Looking back after 2.5 years since my previous post on scalable system design techniques, I’ve observed an emergence of a set of commonly used design patterns. Here is my attempt to capture and share them.
In this model, there is a dispatcher that determines which worker instance will handle the request based on different policies. The application should best be "stateless" so any worker instance can handle the request.
This pattern is deployed in almost every medium to large web site setup.
Scatter and Gather
In this model, the dispatcher multicast the request to all workers of the pool. Each worker will compute a local result and send it back to the dispatcher, who will consolidate them into a single response and then send back to the client.
This pattern is used in Search engines like Yahoo, Google to handle user’s keyword search request … etc.
In this model, the dispatcher will first lookup if the request has been made before and try to find the previous result to return, in order to save the actual execution.
This pattern is commonly used in large enterprise application. Memcached is a very commonly deployed cache server.
This model also known as "Blackboard"; all workers monitors information from the shared space and contributes partial knowledge back to the blackboard. The information is continuously enriched until a solution is reached.
This pattern is used in JavaSpace and also commercial product GigaSpace.
Pipe and Filter
This model is also known as "Data Flow Programming"; all workers connected by pipes where data is flow across.
This pattern is a very common EAI pattern.
The model is targeting batch jobs where disk I/O is the major bottleneck. It use a distributed file system so that disk I/O can be done in parallel.
This pattern is used in many of Google’s internal application, as well as implemented in open source Hadoop parallel processing framework. I also find this pattern can be used in many many application design scenarios.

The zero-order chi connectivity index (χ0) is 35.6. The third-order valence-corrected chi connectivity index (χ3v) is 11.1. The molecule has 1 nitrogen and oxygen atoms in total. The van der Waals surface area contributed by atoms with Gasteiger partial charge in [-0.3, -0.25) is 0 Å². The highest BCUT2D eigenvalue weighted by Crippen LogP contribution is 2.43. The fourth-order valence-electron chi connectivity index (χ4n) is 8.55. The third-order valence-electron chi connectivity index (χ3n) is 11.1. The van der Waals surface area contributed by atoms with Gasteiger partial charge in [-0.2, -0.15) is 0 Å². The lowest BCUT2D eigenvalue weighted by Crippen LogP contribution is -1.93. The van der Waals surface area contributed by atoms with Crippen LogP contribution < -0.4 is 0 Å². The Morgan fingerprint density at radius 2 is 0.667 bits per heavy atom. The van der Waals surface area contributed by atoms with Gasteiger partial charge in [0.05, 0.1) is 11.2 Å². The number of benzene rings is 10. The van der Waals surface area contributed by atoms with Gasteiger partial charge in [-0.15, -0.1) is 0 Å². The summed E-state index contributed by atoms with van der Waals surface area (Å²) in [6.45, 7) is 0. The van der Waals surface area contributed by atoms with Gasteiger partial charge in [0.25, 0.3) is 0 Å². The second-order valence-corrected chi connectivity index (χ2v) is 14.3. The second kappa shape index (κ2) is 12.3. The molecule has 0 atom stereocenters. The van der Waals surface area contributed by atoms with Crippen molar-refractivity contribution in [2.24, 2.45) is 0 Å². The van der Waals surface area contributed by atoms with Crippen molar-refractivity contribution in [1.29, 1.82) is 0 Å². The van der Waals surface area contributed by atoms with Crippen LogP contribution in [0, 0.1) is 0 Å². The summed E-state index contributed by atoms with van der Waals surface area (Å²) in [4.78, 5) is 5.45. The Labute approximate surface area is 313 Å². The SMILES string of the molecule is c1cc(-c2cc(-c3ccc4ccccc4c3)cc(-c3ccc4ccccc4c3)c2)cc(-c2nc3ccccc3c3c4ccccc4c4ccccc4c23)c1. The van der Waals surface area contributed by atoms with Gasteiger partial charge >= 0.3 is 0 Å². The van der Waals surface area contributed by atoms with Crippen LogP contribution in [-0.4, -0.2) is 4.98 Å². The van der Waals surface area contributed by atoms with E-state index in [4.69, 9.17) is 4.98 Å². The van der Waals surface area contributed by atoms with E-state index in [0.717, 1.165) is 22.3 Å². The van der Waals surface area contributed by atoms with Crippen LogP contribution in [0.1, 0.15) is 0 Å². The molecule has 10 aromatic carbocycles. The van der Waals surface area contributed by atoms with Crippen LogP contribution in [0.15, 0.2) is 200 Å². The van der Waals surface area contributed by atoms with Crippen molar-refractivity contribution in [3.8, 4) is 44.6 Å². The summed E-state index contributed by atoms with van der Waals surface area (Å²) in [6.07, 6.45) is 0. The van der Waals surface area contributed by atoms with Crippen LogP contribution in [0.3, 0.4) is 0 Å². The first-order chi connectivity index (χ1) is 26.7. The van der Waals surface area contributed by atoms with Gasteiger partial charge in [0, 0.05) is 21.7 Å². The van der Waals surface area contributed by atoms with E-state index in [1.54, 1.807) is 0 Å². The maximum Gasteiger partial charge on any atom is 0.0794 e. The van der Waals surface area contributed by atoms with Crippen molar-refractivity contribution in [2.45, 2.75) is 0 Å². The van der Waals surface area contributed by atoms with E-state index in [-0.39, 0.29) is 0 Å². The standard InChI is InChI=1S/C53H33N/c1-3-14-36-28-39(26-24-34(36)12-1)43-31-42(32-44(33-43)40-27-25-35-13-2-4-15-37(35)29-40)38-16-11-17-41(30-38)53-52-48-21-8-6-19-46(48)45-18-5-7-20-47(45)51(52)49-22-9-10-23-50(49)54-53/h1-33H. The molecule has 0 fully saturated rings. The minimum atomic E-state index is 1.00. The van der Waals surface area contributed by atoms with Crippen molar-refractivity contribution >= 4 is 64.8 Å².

Bulk Synchronous Parellel
This model is based on lock-step execution across all workers, coordinated by a master. Each worker repeat the following steps until the exit condition is reached, when there is no more active workers.
Each worker read data from input queue
Each worker perform local processing based on the read data
Each worker push local result along its direct connection
This pattern has been used in Google’s Pregel graph processing model as well as the Apache Hama project.
This model is based on an intelligent scheduler / orchestrator to schedule ready-to-run tasks (based on a dependency graph) across a clusters of dumb workers.
This pattern is used in Microsoft’s Dryad project
Although I tried to cover the whole set of commonly used design pattern for building large scale system, I am sure I have missed some other important ones. Please drop me a comment and feedback.
Also, there is a whole set of scalability patterns around data tier that I haven’t covered here. This include some very basic patterns underlying NOSQL. And it worths to take a deep look at some leading implementations.